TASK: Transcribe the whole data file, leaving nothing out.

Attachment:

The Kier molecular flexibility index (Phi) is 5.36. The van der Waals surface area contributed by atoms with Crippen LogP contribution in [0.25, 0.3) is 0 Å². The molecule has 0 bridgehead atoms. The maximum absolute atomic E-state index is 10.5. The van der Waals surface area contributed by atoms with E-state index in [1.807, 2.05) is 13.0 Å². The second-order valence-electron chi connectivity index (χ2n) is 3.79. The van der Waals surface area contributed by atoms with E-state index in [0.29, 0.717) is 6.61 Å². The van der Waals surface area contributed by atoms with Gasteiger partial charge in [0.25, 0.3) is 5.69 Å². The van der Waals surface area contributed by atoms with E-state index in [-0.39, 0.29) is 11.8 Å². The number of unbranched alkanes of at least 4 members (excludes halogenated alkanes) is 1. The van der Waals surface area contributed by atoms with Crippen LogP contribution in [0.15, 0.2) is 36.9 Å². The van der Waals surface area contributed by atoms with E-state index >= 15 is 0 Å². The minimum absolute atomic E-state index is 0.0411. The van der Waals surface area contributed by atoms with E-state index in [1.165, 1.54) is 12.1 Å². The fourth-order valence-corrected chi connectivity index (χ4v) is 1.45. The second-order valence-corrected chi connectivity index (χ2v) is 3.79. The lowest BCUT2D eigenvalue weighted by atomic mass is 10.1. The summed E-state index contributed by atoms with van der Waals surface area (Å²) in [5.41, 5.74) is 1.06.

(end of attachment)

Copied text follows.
The Kier molecular flexibility index (Phi) is 5.36. The van der Waals surface area contributed by atoms with Crippen LogP contribution in [0.25, 0.3) is 0 Å². The molecule has 0 bridgehead atoms. The maximum absolute atomic E-state index is 10.5. The van der Waals surface area contributed by atoms with E-state index in [1.807, 2.05) is 13.0 Å². The second-order valence-electron chi connectivity index (χ2n) is 3.79. The van der Waals surface area contributed by atoms with E-state index in [0.29, 0.717) is 6.61 Å². The van der Waals surface area contributed by atoms with Gasteiger partial charge in [0.25, 0.3) is 5.69 Å². The van der Waals surface area contributed by atoms with E-state index in [-0.39, 0.29) is 11.8 Å². The number of unbranched alkanes of at least 4 members (excludes halogenated alkanes) is 1. The van der Waals surface area contributed by atoms with Crippen LogP contribution in [0.15, 0.2) is 36.9 Å². The van der Waals surface area contributed by atoms with E-state index >= 15 is 0 Å². The minimum absolute atomic E-state index is 0.0411. The van der Waals surface area contributed by atoms with E-state index in [1.165, 1.54) is 12.1 Å². The fourth-order valence-corrected chi connectivity index (χ4v) is 1.45. The second-order valence-corrected chi connectivity index (χ2v) is 3.79. The lowest BCUT2D eigenvalue weighted by atomic mass is 10.1. The summed E-state index contributed by atoms with van der Waals surface area (Å²) in [5.41, 5.74) is 1.06.